Happy Father’s Day to my father, the Reverend Dr. Wilson Felix Haynes, Jr., who shares a special memory of his own father today on my blog. I, too, have fond memories of my grandfather Haynes and his deep love of people – and animals (especially cats). Here is Dad’s story:
My dad, W. F. Haynes Sr., was a bi-vocational preacher, a railroad man pastor, a man of God in a blue-collar world. He was enamored that God called him to preach. He would often say, “I would rather be a preacher than the President.”
He felt genuine humility in his calling. Once I became a pastor, I would often go to my hometown of Waycross, where he would take me to lunch. Invariably, someone would come by the table and speak to me about the incredible impact of his life upon them and their family. I heard that repeatedly in South Georgia. Dad had a down-to-earth, casual way of connecting people to Jesus.
He was a prolific reader, even with limited vision in one eye. He read hundreds of books and sermons, especially those of Charles Haddon Spurgeon. He would read one early in the morning and reflect on it all day as he worked at his railroad job. Dad allowed his life to be steeped in God’s word; he had a knack for taking great truths and applying them to life situations. He was unique and authentic.
One particular episode defines my dad. After many years of preaching in the South Georgia area, he retired. A few years later, he was asked to preach the community Thanksgiving service on the Wednesday night before Thanksgiving Day in Mershon, a rural village in Pierce County. He had served that vital congregation for ten years before retirement. All the nearby churches joined together on that occasion and there was a “crowd.” He was in his mid-eighties and well-loved among those people.
He called me and asked for an idea. I suggested that he might use the story of the early pilgrims as an illustration message. During that first winter, Gov. Bradford issued a meager 5 grains of corn to each person for a part of their daily meal. The Pilgrim band managed to survive that harsh winter. They learned more about agriculture in the ensuing year, and things improved significantly. Food became more plentiful. Thereafter, Bradford suggested that on the next Thanksgiving (Harvest Thanksgiving after the English tradition) that each family lay aside on the table 5 grains of corn as symbols of things for which they were grateful. So, I suggested that Dad relate that story and share 5 things for which he would like to express his gratitude. I also suggested that he use no more that 3 minutes on each point. My mother was famous for telling both of us to “preach about God and about 20 minutes.” Great advice! Dad gave great thought to this subject. He would preach parts of it to me via phone. I could feel the spirit at work in his preparation.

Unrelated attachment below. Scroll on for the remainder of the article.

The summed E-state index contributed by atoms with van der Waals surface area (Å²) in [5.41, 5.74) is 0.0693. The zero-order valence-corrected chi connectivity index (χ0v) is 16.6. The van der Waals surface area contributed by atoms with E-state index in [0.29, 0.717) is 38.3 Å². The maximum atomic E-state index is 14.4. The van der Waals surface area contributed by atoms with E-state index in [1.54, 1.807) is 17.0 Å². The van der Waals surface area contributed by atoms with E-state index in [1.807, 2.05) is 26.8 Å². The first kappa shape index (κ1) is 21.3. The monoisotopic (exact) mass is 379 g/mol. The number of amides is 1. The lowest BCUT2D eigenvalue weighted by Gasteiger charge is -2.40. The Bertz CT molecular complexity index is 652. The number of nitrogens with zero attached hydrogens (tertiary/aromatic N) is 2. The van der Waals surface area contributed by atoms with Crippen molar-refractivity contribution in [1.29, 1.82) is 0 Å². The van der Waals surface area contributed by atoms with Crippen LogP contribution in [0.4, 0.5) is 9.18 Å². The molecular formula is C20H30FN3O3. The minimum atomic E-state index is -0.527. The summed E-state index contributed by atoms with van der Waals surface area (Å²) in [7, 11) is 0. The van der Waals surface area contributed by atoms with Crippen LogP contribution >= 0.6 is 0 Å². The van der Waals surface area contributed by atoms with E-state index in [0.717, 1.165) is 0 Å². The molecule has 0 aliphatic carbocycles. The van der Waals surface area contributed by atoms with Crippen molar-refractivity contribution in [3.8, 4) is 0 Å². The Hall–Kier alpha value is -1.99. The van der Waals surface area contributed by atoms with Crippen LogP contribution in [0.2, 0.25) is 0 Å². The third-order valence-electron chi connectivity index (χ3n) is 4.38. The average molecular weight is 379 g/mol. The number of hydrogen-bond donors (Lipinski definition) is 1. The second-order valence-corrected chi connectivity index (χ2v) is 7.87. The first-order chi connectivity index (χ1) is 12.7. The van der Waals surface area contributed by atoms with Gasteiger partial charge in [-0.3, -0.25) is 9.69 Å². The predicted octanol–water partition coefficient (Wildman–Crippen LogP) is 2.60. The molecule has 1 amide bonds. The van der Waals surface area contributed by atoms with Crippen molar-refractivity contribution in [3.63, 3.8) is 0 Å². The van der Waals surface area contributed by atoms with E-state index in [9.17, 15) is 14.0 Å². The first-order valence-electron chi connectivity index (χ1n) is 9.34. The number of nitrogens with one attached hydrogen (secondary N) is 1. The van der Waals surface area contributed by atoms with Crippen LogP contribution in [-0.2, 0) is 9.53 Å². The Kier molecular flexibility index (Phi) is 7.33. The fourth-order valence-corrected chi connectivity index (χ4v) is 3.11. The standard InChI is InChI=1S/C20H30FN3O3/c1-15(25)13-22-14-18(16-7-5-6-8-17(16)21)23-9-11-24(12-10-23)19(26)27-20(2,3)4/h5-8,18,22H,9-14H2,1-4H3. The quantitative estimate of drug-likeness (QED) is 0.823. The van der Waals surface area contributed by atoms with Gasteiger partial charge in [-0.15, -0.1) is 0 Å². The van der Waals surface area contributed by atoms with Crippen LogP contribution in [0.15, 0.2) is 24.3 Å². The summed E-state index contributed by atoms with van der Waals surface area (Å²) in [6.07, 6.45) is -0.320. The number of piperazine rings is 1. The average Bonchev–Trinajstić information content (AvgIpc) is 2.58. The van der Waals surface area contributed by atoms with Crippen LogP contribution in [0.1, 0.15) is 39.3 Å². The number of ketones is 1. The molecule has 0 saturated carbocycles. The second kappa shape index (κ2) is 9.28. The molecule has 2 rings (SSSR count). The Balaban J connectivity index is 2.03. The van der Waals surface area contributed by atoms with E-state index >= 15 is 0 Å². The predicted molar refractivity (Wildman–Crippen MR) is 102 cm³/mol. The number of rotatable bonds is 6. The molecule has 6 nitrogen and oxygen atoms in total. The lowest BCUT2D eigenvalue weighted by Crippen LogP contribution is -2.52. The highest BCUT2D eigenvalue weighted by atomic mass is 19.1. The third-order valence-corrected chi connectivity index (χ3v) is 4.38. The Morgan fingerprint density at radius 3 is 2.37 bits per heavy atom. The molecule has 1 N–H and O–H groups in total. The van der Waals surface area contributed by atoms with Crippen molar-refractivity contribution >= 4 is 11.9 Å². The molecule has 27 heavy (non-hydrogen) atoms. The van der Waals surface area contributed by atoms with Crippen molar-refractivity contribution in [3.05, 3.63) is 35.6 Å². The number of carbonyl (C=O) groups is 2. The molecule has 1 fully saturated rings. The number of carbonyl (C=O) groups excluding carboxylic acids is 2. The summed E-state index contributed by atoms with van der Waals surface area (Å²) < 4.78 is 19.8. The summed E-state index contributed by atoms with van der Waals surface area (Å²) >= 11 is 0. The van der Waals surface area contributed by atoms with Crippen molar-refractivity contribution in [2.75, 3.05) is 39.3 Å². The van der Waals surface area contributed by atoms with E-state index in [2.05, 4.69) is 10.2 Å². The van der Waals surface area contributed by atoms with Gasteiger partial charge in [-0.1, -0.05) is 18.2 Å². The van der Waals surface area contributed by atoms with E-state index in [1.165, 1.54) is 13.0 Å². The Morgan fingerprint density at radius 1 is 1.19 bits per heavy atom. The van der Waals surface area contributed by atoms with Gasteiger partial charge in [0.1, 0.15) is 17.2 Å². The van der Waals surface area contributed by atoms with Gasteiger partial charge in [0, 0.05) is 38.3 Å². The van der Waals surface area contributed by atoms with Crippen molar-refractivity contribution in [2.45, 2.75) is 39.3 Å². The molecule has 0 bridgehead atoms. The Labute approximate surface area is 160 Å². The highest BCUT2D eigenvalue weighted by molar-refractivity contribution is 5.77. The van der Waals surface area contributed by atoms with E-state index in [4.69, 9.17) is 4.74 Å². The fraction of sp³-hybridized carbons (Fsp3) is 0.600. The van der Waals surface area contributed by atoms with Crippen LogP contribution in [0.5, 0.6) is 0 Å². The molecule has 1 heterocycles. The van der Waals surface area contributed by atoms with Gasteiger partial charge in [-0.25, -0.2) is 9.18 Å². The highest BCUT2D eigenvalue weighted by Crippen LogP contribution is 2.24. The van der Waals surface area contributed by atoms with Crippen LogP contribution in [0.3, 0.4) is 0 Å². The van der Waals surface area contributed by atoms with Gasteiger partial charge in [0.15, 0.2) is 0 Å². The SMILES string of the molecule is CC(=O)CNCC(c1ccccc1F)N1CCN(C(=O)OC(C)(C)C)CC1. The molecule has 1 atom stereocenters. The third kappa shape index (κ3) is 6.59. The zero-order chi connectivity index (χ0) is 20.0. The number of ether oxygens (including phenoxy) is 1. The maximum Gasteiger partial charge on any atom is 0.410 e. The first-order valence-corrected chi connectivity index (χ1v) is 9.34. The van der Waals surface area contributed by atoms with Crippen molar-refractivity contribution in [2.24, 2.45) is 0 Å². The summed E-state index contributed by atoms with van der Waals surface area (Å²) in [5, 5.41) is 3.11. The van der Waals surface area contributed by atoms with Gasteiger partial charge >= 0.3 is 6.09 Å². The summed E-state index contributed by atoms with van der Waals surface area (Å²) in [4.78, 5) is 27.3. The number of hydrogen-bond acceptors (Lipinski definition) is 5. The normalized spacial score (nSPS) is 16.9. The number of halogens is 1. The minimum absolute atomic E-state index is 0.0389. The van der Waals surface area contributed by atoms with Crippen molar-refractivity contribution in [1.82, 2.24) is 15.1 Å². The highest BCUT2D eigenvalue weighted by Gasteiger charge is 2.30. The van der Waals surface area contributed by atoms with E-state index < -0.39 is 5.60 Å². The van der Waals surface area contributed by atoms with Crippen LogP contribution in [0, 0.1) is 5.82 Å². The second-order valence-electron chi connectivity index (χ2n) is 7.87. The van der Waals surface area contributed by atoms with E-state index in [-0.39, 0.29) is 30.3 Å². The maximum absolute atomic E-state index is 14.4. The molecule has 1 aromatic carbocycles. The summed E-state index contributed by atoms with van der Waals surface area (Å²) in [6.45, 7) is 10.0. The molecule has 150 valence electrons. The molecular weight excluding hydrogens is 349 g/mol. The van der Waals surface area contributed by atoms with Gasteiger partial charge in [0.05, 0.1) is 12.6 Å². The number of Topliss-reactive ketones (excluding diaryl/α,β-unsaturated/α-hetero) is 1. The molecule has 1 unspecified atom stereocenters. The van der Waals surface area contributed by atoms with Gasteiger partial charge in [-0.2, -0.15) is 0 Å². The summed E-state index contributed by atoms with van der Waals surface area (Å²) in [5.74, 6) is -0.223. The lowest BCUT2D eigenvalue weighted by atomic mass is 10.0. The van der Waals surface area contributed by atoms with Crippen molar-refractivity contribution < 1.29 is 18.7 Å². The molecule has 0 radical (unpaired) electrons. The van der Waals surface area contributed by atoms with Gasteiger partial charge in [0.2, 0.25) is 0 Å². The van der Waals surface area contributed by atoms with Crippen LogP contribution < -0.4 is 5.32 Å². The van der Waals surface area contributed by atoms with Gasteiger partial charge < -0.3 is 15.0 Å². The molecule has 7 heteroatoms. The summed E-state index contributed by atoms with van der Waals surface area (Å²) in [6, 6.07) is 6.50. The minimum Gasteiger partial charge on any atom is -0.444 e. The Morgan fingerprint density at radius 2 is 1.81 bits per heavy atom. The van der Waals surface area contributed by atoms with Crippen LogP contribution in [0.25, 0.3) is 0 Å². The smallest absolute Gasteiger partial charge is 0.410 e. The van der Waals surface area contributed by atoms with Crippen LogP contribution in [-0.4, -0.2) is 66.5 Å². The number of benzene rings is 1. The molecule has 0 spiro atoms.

Since I was also preaching a community Thanksgiving service in another location, I could not go to Waycross to drive him the 22 miles to Mershon. Thankfully, my cousin, Porky Haynes, agreed to take Dad to Mershon for the service. He called me the next day to tell me about the experience, sharing the event with detail. Dad’s points were these: I am grateful for 1. Freedom 2. Family. 3. Church family 4. The Bible. And 5. MySalvation.
Porky went on to say: “Felix, I will tell you this: we worshipped God that night. When W. F. shared that last point, he said, ‘I am going to do something I have always wanted to do to conclude this sermon. He paused and started to sing, (preface)-I want you all to know this (lifted his voice in song), I have decided to follow Jesus, I have decided to follow Jesus, though none go with me, I still will follow. At that point, the whole congregation rose to their feet and joined in singing all the verses of the hymn (soft and a cappella).’”
Porky added, “I saw tears shed in that place and felt goosebumps. It was a powerful moment!” He shared this with me in such a way that I felt the power of authentic worship in hearing the story.
This was my dad’s final sermon.
Could there be a better memory on Father’s Day?